Climate change setback for acidified rivers

Dec 03, 2008

Climate change is hampering the long-term recovery of rivers from the effects of acid rain, with wet weather offsetting improvements, according to a new study by Cardiff University.

The research, by Professor Steve Ormerod and Dr Isabelle Durance of the School of Biosciences took place over a 25 year period around Llyn Brianne in mid-Wales. Their findings are published online today in the British Ecological Society's Journal of Applied Ecology.

Carried out in 14 streams, the research involved assessing the number and variety of stream insects present each year, measuring concentrations of acid and other aspects of stream chemistry, and documenting climatic variation such as warmer, wetter winters.

With average acidity in rivers falling due to improvements in the levels of acid rain, the researchers expected that up to 29 insect species should have re-colonised the improving Welsh streams. Typical among them should be sensitive mayflies and other groups often eaten by trout and salmon.

Their findings, however, showed a large short-fall in biological recovery, with just four new species added to the recovering rivers sampled.

Professor Steve Ormerod, who has led the project since it began in the early 1980s, said: "Since the 1970's, there have been huge efforts to clean-up sources of acid rain, and our research shows that rivers are heading in the right direction. However, our results support the theory that acid conditions during rainstorms kill sensitive animals. During recent wetter winters, upland streams have been acidified enough to cancel out up to 40 percent of the last 25 years' improvements: climatic effects have clearly worked against our best efforts."

Dr Isabelle Durance, who co-authored the paper said: "More and more evidence now shows that some of the worst effects of climate change on natural habitats come from interactions with existing stressors - in this case acid rain. A wider suggestion from our research is that by reducing these other environmental problems, we can minimise at least some climate change impacts."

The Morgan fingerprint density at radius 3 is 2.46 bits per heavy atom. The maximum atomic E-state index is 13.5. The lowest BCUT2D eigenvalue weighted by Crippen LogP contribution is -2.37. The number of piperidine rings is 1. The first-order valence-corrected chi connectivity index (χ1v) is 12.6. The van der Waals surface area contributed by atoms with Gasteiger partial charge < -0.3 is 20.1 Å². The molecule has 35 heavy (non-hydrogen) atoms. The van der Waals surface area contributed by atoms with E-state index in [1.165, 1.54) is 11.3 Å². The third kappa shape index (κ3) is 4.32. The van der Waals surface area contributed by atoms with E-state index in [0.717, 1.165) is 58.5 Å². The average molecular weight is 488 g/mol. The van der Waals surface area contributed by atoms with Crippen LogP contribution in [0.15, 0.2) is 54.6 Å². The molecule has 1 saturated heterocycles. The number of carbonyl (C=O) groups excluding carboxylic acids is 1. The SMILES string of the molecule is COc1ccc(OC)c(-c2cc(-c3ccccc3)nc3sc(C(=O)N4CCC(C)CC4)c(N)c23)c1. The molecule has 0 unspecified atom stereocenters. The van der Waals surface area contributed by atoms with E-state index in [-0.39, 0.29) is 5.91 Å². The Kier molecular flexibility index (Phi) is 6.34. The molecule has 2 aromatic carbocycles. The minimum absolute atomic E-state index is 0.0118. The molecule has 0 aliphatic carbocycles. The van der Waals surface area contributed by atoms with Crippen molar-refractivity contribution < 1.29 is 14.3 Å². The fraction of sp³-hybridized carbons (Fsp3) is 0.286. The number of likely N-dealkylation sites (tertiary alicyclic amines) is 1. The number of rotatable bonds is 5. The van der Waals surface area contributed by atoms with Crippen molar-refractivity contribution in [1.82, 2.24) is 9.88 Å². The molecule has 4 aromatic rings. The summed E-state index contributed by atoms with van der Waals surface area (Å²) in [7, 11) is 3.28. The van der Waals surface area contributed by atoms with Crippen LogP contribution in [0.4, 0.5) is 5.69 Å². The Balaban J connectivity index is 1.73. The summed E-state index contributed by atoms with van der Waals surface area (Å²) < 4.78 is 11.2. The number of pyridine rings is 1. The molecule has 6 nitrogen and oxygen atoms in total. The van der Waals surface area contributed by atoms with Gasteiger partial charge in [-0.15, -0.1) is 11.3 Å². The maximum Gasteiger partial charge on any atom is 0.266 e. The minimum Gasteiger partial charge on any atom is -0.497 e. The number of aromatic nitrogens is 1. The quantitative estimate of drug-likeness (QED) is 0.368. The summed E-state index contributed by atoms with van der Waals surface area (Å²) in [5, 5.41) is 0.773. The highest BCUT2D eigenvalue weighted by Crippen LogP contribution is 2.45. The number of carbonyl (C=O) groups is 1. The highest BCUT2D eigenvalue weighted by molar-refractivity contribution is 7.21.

Source: Wiley

Explore further: Water crisis threatens thirsty Sao Paulo

add to favorites email to friend print save as pdf

Related Stories

Earth's breathable atmosphere tied to plate tectonics?

Jun 20, 2014

The rise of oxygen is one of the biggest puzzle in Earth's history. Our planet's atmosphere started out oxygen-free. Then, around 3.5 billion years ago, tiny microbes called cyanobacteria (or blue-green algae) ...

Rolling old river is indeed changing

Jun 02, 2014

The Hudson River has changed in many far-reaching ways over the past quarter-century as a result of human activity, reports a team of researchers in the June issue of BioScience. Zebra mussels and other invasive species have c ...

Recommended for you

Dead floppy drive: Kenya recycles global e-waste

18 minutes ago

In an industrial area outside Kenya's capital city, workers in hard hats and white masks take shiny new power drills to computer parts. This assembly line is not assembling, though. It is dismantling some ...

New paper calls for more carbon capture and storage research

5 hours ago

Federal efforts to reduce greenhouse gas emissions must involve increased investment in research and development of carbon capture and storage technologies, according to a new paper published by the University of Wyoming's ...

Coal gas boom in China holds climate change risks

9 hours ago

Deep in the hilly grasslands of remote Inner Mongolia, twin smoke stacks rise more than 200 feet into the sky, their steam and sulfur billowing over herds of sheep and cattle. Both day and night, the rumble ...

User comments : 0